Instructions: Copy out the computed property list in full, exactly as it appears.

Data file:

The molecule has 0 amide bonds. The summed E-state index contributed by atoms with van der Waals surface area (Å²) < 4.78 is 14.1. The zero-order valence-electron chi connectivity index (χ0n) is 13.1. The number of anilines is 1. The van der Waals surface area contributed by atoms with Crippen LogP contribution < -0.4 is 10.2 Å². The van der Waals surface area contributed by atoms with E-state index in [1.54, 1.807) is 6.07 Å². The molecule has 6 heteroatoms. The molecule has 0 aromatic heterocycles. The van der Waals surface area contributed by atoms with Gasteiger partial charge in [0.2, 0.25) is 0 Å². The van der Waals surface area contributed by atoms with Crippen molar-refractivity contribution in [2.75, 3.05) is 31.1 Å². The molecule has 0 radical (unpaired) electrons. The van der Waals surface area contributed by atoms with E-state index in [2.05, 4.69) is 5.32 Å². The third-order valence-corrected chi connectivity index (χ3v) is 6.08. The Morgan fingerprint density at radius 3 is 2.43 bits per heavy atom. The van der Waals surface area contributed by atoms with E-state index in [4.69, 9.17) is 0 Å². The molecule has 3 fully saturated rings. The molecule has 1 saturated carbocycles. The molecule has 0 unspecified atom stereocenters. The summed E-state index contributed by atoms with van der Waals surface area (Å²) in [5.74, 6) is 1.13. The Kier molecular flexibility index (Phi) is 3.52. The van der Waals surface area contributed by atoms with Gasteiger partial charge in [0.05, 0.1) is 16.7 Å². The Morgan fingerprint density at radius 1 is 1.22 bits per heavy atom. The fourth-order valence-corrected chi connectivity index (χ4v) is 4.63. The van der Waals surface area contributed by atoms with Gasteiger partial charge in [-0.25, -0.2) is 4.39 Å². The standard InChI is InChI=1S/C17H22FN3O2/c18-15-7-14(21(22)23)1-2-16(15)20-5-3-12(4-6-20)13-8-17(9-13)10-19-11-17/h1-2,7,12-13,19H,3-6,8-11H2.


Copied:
The molecule has 0 amide bonds. The summed E-state index contributed by atoms with van der Waals surface area (Å²) < 4.78 is 14.1. The zero-order valence-electron chi connectivity index (χ0n) is 13.1. The number of anilines is 1. The van der Waals surface area contributed by atoms with Crippen LogP contribution < -0.4 is 10.2 Å². The van der Waals surface area contributed by atoms with E-state index in [1.54, 1.807) is 6.07 Å². The molecule has 6 heteroatoms. The molecule has 0 aromatic heterocycles. The van der Waals surface area contributed by atoms with Gasteiger partial charge in [0.2, 0.25) is 0 Å². The van der Waals surface area contributed by atoms with Crippen molar-refractivity contribution in [2.75, 3.05) is 31.1 Å². The molecule has 0 radical (unpaired) electrons. The van der Waals surface area contributed by atoms with E-state index in [2.05, 4.69) is 5.32 Å². The third-order valence-corrected chi connectivity index (χ3v) is 6.08. The Morgan fingerprint density at radius 3 is 2.43 bits per heavy atom. The van der Waals surface area contributed by atoms with E-state index in [4.69, 9.17) is 0 Å². The molecule has 3 fully saturated rings. The molecule has 1 saturated carbocycles. The molecule has 0 unspecified atom stereocenters. The summed E-state index contributed by atoms with van der Waals surface area (Å²) in [5.74, 6) is 1.13. The Kier molecular flexibility index (Phi) is 3.52. The van der Waals surface area contributed by atoms with Gasteiger partial charge in [0.05, 0.1) is 16.7 Å². The Morgan fingerprint density at radius 1 is 1.22 bits per heavy atom. The fourth-order valence-corrected chi connectivity index (χ4v) is 4.63. The van der Waals surface area contributed by atoms with Gasteiger partial charge in [-0.25, -0.2) is 4.39 Å². The standard InChI is InChI=1S/C17H22FN3O2/c18-15-7-14(21(22)23)1-2-16(15)20-5-3-12(4-6-20)13-8-17(9-13)10-19-11-17/h1-2,7,12-13,19H,3-6,8-11H2.